The General Board first addressed the question of the best method of replenishing the ammunition supply of the Fleet on 10 Dec 1900. By 24 Mar 09 it had developed a firm concept of fleet auxiliaries for the transportation, in company with the fleet, of coal, ammunition, stores, and facilities for repair and had fixed upon a uniform speed for these auxiliaries of 14 knots with the belief that this would probably be the fastest economical cruising speed of battleships of the latest design. The speed of 14 knots was also an economical rate of speed for vessels of the size proposed for the auxiliaries (the ammunition ship was to have a 6,000 ton carrying capacity) and could be maintained for long periods of time. The Board recommended the allotment to each division of eight battleships and its attendant combatants one store ship and one ammunition ship. It considered carrying both ammunition and stores in one ship but rejected this arrangement because of its complexity. It also rejected the idea of carrying ammunition in colliers, because the type of collier approved was one having its machinery in the stern in order that the bunkers might be continuous, thus facilitating the rapid delivery of coal, and the placing of a magazine among these bunkers would impede this rapid delivery.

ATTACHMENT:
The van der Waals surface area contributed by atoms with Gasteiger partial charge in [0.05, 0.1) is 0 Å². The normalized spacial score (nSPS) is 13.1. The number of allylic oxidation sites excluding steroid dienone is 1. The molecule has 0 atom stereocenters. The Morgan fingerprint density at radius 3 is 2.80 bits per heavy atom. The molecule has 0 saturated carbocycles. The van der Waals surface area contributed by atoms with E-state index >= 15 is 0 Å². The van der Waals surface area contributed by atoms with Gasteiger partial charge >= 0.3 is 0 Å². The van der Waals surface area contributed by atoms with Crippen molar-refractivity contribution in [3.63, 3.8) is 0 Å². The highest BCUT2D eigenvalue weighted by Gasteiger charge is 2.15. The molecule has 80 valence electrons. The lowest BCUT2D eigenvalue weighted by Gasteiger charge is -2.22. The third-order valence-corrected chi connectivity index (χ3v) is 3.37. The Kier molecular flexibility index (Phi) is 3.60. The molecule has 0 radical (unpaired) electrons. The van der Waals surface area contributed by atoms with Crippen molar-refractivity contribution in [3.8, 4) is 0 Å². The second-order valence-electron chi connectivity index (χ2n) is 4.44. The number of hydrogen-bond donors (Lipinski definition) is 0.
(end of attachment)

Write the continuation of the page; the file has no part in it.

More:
On 25 May 11 the Bureau of Ordnance reminded the Department of its view that the Navy needed an ammunition ship or some auxiliary properly fitted for the transportation of ammunition, noting that it was necessary to make quite a number of shipments of ammunition, especially target practice ammunition, to vessels of the fleet every year. The majority of such shipments had been made by the collier LEBANON (which had been assigned to duty as an ammunition ship in 1910) and in a few cases by other colliers. None of these was properly fitted for handling and transporting ammunition in that they had no flooding arrangements and no provisions for proper ammunition stowage. Ammunition shipped by colliers had received very rough treatment, with powder tanks and boxes being broken and projectiles arriving in damaged and rusty condition. The Navy had recently had a close call when the supply ship CULGOA, then carrying powder, had been involved in an accident in New York harbor that produced a fire alongside the ship. The General Board on 25 May 1911 concurred with the need for an ammunition ship, included one in its building program for the next year, and provided characteristics for the ship, but as in the previous three years its recommendation for the construction of such a ship was without result. The Bureau of Ordnance on 6 Dec 11 expressed its unofficial opinion that the Navy had a more urgent need for repair ships and supply ships than for ammunition ships and that merchant vessels could readily be converted into ammunition ships without material change at short notice.